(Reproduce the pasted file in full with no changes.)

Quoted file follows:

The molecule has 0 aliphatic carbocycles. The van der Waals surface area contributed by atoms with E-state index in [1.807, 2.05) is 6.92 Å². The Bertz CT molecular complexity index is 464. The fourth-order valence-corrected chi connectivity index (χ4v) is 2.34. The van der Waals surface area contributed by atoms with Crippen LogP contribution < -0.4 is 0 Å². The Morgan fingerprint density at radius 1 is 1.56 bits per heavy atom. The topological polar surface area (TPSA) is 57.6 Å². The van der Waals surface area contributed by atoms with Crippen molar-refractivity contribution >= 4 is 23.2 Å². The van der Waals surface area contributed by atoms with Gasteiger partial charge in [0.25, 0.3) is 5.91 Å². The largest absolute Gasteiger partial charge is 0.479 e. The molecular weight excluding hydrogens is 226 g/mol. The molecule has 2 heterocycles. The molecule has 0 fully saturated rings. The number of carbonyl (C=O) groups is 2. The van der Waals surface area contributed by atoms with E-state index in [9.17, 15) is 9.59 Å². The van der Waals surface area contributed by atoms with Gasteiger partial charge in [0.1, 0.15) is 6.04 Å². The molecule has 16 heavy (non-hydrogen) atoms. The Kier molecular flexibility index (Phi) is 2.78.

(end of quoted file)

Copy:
The molecule has 0 aliphatic carbocycles. The van der Waals surface area contributed by atoms with E-state index in [1.807, 2.05) is 6.92 Å². The Bertz CT molecular complexity index is 464. The fourth-order valence-corrected chi connectivity index (χ4v) is 2.34. The van der Waals surface area contributed by atoms with Crippen LogP contribution < -0.4 is 0 Å². The Morgan fingerprint density at radius 1 is 1.56 bits per heavy atom. The topological polar surface area (TPSA) is 57.6 Å². The van der Waals surface area contributed by atoms with Crippen molar-refractivity contribution >= 4 is 23.2 Å². The van der Waals surface area contributed by atoms with Gasteiger partial charge in [0.25, 0.3) is 5.91 Å². The largest absolute Gasteiger partial charge is 0.479 e. The molecular weight excluding hydrogens is 226 g/mol. The molecule has 2 heterocycles. The molecule has 0 fully saturated rings. The number of carbonyl (C=O) groups is 2. The van der Waals surface area contributed by atoms with E-state index in [9.17, 15) is 9.59 Å². The van der Waals surface area contributed by atoms with Gasteiger partial charge in [0.1, 0.15) is 6.04 Å². The molecule has 16 heavy (non-hydrogen) atoms. The Kier molecular flexibility index (Phi) is 2.78.